B.C. Liberals open candidate nominations in 11 key ridings
People interested in running for the BC Liberals on Vancouver Island and in the Lower Mainland in the next provincial election were officially invited to throw their hats in the ring over the weekend.
“The next election could happen anytime — and today, we’re taking a major step to get strong candidates in place who can get started early on listening to voters, building their teams, and standing up for communities left behind by the NDP,” Liberal Leader Andrew Wilkinson said in an email sent Saturday.
“Whenever the election comes, we’ll be offering British Columbians a diverse team of experienced incumbents, new candidates with fresh perspectives, and local community leaders dedicated to delivering opportunity for all of B.C.,” he added.
The party’s Election Readiness Committee is now accepting letters of intent from prospective candidates in three ridings on Vancouver Island and eight in the Lower Mainland.
With Green Party Leader Andrew Weaver’s announcement that he will not seek re-election, the Liberals are hoping to recapture his Oak Bay—Gordon Head seat. Weaver beat four-term Liberal MLA Ida Chong to win the riding in 2013.
Another unsurprising target is Abbotsford South, where Speaker Darryl Plecas won a second term under the Liberal banner in 2017. After being kicked out of the party for standing for Speaker, Plecas has declared he will not run again.
Also on the list is Courtenay—Comox. It was a new riding in 2017 and ended up being the closest race in the province. On election night, NDP MLA Ronna-Rae Leonard squeaked out a win of just nine votes over Liberal candidate Jim Benninger. She widened her lead to 189 votes following a recount and the tallying of absentee ballots.
Indigenous Relations and Reconciliation Minister Scott Fraser’s Mid Island—Pacific Rim riding — another new riding in 2017 — is on the list but may be a tougher fight for the Liberals. Fraser won the riding by a comfortable margin, taking more than 48 per cent of the vote — nearly double Liberal candidate Darren Frank DeLuca’s 26 per cent.
The Liberals also have their sights set on ridings currently held by four other cabinet ministers: Environment and Climate Change Minister George Heyman’s Vancouver—Fairview seat; Minister of State for Trade George Chow’s seat in Vancouver—Fraserview; Mental Health and Addictions Minister Judy Darcy’s New Westminster seat; and Tourism, Arts and Culture Minister Lisa Beare’s seat in Maple Ridge—Pitt Meadows.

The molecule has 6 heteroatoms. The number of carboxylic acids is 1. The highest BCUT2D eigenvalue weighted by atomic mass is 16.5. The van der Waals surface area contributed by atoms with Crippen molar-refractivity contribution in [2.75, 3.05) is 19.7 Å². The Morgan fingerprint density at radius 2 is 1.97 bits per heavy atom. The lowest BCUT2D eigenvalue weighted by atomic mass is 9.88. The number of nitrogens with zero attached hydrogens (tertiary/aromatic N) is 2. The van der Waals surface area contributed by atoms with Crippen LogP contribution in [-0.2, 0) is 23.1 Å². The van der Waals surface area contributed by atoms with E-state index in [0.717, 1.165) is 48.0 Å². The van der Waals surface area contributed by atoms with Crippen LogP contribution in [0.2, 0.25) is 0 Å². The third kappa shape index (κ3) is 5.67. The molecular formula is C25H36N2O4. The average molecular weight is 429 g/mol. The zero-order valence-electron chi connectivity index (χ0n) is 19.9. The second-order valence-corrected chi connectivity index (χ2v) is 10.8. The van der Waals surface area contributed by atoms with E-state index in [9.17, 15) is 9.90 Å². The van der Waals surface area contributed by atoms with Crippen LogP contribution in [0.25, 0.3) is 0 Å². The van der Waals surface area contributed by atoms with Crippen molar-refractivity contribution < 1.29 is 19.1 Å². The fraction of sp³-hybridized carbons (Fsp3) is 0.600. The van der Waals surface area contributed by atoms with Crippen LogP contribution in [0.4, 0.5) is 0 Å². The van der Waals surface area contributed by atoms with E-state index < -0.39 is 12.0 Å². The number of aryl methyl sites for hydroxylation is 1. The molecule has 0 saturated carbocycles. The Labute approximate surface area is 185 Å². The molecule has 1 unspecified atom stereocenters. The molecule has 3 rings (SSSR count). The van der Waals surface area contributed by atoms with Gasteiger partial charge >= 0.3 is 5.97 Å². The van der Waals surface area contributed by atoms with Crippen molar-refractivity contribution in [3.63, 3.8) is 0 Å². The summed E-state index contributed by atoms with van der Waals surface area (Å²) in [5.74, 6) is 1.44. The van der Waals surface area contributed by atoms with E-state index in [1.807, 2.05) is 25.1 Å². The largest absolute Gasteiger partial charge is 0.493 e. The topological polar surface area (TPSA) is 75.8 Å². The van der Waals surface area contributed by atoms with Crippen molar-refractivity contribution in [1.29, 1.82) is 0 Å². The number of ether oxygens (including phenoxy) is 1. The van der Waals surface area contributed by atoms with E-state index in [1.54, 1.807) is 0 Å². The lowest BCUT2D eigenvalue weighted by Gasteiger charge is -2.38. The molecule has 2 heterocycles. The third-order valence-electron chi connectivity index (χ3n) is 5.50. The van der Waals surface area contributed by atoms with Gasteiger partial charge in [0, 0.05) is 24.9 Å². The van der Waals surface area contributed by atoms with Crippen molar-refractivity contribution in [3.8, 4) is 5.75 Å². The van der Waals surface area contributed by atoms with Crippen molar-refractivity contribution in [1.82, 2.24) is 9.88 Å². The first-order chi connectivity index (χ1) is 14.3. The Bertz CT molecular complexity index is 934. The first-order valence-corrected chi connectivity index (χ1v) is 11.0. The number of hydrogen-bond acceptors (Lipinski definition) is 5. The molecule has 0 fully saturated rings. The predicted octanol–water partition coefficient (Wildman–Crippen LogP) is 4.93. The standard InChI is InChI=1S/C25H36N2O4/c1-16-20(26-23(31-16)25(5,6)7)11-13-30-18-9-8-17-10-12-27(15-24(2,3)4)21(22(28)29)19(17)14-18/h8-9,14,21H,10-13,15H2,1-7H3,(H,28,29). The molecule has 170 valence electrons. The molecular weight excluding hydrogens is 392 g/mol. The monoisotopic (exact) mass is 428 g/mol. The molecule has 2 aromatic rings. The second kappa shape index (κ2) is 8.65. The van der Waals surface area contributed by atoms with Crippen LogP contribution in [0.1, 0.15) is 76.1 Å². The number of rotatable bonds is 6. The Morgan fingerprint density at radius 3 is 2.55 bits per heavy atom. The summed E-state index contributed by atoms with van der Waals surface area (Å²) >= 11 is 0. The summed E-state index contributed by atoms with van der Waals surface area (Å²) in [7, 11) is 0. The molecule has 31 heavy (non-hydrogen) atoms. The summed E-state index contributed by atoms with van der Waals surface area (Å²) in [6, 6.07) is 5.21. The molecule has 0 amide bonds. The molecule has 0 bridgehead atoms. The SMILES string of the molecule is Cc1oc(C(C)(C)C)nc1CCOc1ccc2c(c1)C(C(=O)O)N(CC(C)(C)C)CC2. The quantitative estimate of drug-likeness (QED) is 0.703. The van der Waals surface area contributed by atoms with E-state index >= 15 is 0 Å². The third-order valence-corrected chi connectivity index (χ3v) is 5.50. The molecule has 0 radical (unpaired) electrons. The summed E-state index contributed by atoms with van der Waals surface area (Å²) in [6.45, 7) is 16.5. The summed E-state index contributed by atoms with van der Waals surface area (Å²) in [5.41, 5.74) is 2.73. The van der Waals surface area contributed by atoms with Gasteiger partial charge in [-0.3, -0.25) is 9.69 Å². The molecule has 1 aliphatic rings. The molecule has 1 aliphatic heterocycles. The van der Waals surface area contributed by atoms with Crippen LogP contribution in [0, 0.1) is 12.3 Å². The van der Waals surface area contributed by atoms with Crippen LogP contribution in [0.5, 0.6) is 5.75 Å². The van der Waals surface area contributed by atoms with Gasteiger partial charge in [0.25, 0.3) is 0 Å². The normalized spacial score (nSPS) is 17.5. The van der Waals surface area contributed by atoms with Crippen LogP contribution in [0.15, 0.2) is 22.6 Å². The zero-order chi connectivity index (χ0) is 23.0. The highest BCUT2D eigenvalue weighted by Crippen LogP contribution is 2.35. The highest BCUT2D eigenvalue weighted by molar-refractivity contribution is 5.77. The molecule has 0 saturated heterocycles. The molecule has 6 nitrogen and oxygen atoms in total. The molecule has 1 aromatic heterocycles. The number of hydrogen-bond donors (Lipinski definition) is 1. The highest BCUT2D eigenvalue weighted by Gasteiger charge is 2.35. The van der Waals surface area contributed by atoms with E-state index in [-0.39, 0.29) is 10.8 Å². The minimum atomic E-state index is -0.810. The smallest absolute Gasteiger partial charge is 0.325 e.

While Heyman won his riding with more than 50 per cent of the vote, Chow and Beare secured more modest victories.
In the New Westminster riding, Darcy has held the seat for two elections and increased her share of the vote in 2017. Voters there have a long-standing affinity for NDP representation — former Liberal MLA Joyce Murray is the only non-NDP MLA to hold the seat since 1963.
NDP MLA Bob D’Eith’s Maple Ridge—Mission riding is also on the list; the Liberals are likely hoping that tensions over supportive housing and the shut-down of Interfor’s Hammond sawmill may sour residents on their current representation.
While all but one of the listed ridings are subject to the NDP’s speculation and vacancy tax, it was Belcarra homeowners — residents of NDP MLA Rick Glumac’s Port Moody—Coquitlam riding — that visited the legislature in March to speak out against the tax at a news conference hosted by the Liberals. The riding has ping-ponged between NDP and Liberal representation since 2009.
Rookie MLA Bowinn Ma will also have an electoral battle ahead of her to hold on to North Vancouver—Lonsdale. Ma beat three-term Liberal MLA Naomi Yamamoto by just less than 2,000 votes in 2017, and she is the only non-Liberal MLA to win the riding since 1991.
The Liberals chose these first 11 ridings “ in consultation with grassroots BC Liberal riding associations,” per the party’s announcement. A second round will be announced early next year.